And I don’t know how I feel about it
For the last two years I have watched my weight creep up the scale. I tried not to let it bother me telling myself that I was more than just a number. But as my clothes started to become more uncomfortable, so were my thoughts on how I looked in pictures. As a result I try to stay out of the pictures and focus on taking pictures of my children.
I’m a runner and even though I’m still running semi-regularly, I’m unable to maintain my weight. Usually when I train for a half-marathon I tend to lose about 10 pounds from all the training. The last time I ran a half-marathon, I noticed I only lost 5 pounds. I took notice after the fact, but didn’t focus on it. But over the last two years I’ve watched my weight continue to climb and I’ve chalked it up to turning 40.
Fast forward 18 months from that last half-marathon and I found myself facing HER2+ breast cancer. One friend, who is also a nurse, asked me if I had noticed an unexplained weight gain. YES! She said, it was probably because of the cancer. Everyone else said it was because I turned 40. I don’t know who is right, but here I am 20 pounds heavier despite the exercise and eating healthier. I’ve changed my eating habits and I’m still not noticing a change. Something had to give and it couldn’t be my self-esteem. I have bigger things to focus on like healing from cancer.
About two weeks ago my virtual running program advertised a small group 8-week course focused on nutrition. I vacillated between taking the course and forgetting about it. I polled the other women in the group to see who had taken it and their thoughts. I did not want another “diet.” I actually hate the word “diet.” Every time I start denying myself something, it’s like my brain malfunctions and that’s all I want to eat. Every.single.time. I also didn’t want to invest in shakes, pre-made packaged food, or a subscription service. I’ve done all the above and you know what? It’s just not sustainable for me. I also feel like it makes me feel like I’m on a diet instead of a healthy journey. It means watching my family eat yummy food while I feel like I get a less appetizing version.
After several days of online discussion I decided to give it a try. The price isn’t cheap, but I’m looking for something to be long lasting and help me hone in on what I might be missing. This isn’t a one-on-one deal, I’m doing the program with 39 other women and I’m okay with that. I’ve always been a fan of accountability and a cheering section, it’s a good motivator for me.
But registering for this course also makes me feel somewhat like a failure and resigned. For crying out loud, I am in my forties and I feel like that I should be able to figure this out on my own. I feel like there’s something wrong with me, other than the cancer. I don’t think I have problem with self-control, but maybe I do? I don’t know. Is it chemo-induced menopause? Is it the cancer? Is it the medications I have to take? Whatever it is, whatever I’m doing right now is not working. So here I am: reluctant, resigned, and ready.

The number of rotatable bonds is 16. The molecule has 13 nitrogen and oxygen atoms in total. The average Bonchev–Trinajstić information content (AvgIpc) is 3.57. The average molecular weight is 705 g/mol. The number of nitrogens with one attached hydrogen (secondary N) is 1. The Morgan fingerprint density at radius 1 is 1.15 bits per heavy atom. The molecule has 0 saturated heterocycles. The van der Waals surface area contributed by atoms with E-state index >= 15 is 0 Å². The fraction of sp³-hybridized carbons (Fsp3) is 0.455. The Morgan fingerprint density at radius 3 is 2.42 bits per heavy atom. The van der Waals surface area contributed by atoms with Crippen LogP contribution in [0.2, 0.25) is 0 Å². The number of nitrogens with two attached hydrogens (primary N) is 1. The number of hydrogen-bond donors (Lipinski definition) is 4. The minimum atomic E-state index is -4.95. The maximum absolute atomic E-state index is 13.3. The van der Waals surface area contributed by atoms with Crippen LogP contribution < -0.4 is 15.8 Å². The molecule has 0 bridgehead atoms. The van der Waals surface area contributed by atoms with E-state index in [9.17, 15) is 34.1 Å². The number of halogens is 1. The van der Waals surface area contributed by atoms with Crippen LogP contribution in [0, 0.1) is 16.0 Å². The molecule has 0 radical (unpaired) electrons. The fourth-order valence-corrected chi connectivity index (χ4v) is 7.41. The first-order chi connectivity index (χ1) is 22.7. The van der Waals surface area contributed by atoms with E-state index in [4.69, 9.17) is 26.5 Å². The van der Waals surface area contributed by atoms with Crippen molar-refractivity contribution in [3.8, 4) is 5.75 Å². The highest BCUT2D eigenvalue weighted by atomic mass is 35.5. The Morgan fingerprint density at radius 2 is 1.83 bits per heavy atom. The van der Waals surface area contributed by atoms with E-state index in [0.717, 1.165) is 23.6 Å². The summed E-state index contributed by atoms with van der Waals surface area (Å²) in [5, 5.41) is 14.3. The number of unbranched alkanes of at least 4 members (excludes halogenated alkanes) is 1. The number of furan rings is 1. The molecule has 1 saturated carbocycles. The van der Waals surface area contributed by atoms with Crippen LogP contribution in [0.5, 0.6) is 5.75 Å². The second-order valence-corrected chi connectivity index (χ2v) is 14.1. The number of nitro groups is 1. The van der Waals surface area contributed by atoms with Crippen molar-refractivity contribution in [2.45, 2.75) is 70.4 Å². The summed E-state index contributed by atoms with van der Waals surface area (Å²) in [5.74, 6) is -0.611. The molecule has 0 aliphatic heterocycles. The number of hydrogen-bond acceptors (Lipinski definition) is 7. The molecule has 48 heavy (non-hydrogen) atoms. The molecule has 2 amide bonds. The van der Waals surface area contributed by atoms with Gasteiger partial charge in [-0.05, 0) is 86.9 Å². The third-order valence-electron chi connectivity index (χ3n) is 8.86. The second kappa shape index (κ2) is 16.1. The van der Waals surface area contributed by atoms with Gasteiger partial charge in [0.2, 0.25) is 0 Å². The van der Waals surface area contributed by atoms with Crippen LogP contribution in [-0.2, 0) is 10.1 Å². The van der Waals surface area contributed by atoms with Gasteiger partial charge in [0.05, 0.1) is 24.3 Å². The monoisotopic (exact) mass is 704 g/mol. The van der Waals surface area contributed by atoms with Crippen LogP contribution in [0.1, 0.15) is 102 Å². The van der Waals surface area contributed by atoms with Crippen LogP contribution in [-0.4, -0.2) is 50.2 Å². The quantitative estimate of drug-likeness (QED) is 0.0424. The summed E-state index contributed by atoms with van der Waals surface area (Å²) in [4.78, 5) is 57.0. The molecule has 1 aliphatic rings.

This week I began the program. I have not followed the goal for this week a hundred percent, but I am changing my mindset. It should be no surprise that I haven’t lost an ounce either. Actually I’ve gained. But I’m letting all that go. There is no promise for weight loss in this nutrition group, but there is a promise to help us reset our focus and our approach to food.
One thing that struck me about the group is that I’m not alone. There are 39 other women who feel the same way. There are others who are in perimenopause and menopause. There are other intelligent women who are trying to figure this out with me. I feel like I’m in good company. Maybe it’s not just me. Maybe there it’s just something I’m missing and I need guidance and redirection.
Something else that struck me about this nutrition course is how the nutritionist said that this is not a “diet” and that she is hoping that by giving us an opportunity to try an abundance of something we wouldn’t notice some of things that will naturally be taken out of rotation because we are filled up with other yummy things. She also wants us to savor our food.
So often when I’m denying myself something that I think is delicious I don’t find myself savoring the stuff that I could be enjoying. Too often I associate a change in my diet to something that is bland and unsatisfying and as result it is not sustainable.
So while I haven’t lost any weight this week, I have been savoring and enjoying my veggies. I haven’t had to take anything off my plate, but I am finding myself gravitating to healthier snacks without consciously thinking about it.
I’m looking forward to what the next 8 weeks will bring in helping me find a healthier version of me, no matter the number on the scale.